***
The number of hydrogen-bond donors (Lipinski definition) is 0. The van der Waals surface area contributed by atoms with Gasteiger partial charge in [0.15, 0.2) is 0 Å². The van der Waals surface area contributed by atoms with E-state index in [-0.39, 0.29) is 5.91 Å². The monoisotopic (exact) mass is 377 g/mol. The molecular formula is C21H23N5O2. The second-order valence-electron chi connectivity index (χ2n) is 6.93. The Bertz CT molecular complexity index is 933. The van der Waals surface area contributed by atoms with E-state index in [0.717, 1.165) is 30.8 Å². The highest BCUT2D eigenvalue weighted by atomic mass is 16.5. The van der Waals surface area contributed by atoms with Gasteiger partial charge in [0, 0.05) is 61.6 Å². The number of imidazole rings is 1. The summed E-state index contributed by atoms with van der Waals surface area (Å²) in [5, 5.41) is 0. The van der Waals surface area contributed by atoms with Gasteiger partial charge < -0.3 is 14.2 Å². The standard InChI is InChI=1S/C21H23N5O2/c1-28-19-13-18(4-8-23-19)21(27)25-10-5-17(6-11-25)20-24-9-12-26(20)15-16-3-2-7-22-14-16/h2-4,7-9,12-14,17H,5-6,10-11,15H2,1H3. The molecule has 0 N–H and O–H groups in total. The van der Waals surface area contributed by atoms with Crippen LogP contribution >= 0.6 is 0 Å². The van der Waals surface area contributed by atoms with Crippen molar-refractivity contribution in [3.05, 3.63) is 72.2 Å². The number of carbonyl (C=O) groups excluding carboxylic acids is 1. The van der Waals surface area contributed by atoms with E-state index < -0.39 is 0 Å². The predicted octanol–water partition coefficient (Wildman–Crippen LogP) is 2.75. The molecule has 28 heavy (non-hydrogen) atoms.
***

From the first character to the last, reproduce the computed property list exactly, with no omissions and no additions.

The number of hydrogen-bond donors (Lipinski definition) is 0. The van der Waals surface area contributed by atoms with Gasteiger partial charge in [0.15, 0.2) is 0 Å². The van der Waals surface area contributed by atoms with E-state index in [-0.39, 0.29) is 5.91 Å². The monoisotopic (exact) mass is 377 g/mol. The molecular formula is C21H23N5O2. The second-order valence-electron chi connectivity index (χ2n) is 6.93. The Bertz CT molecular complexity index is 933. The van der Waals surface area contributed by atoms with E-state index in [0.717, 1.165) is 30.8 Å². The highest BCUT2D eigenvalue weighted by atomic mass is 16.5. The van der Waals surface area contributed by atoms with Gasteiger partial charge in [0, 0.05) is 61.6 Å². The number of imidazole rings is 1. The summed E-state index contributed by atoms with van der Waals surface area (Å²) in [5, 5.41) is 0. The van der Waals surface area contributed by atoms with Gasteiger partial charge < -0.3 is 14.2 Å². The standard InChI is InChI=1S/C21H23N5O2/c1-28-19-13-18(4-8-23-19)21(27)25-10-5-17(6-11-25)20-24-9-12-26(20)15-16-3-2-7-22-14-16/h2-4,7-9,12-14,17H,5-6,10-11,15H2,1H3. The molecule has 0 N–H and O–H groups in total. The van der Waals surface area contributed by atoms with Crippen LogP contribution >= 0.6 is 0 Å². The van der Waals surface area contributed by atoms with Crippen molar-refractivity contribution in [3.05, 3.63) is 72.2 Å². The number of carbonyl (C=O) groups excluding carboxylic acids is 1. The van der Waals surface area contributed by atoms with E-state index < -0.39 is 0 Å². The predicted octanol–water partition coefficient (Wildman–Crippen LogP) is 2.75. The molecule has 28 heavy (non-hydrogen) atoms.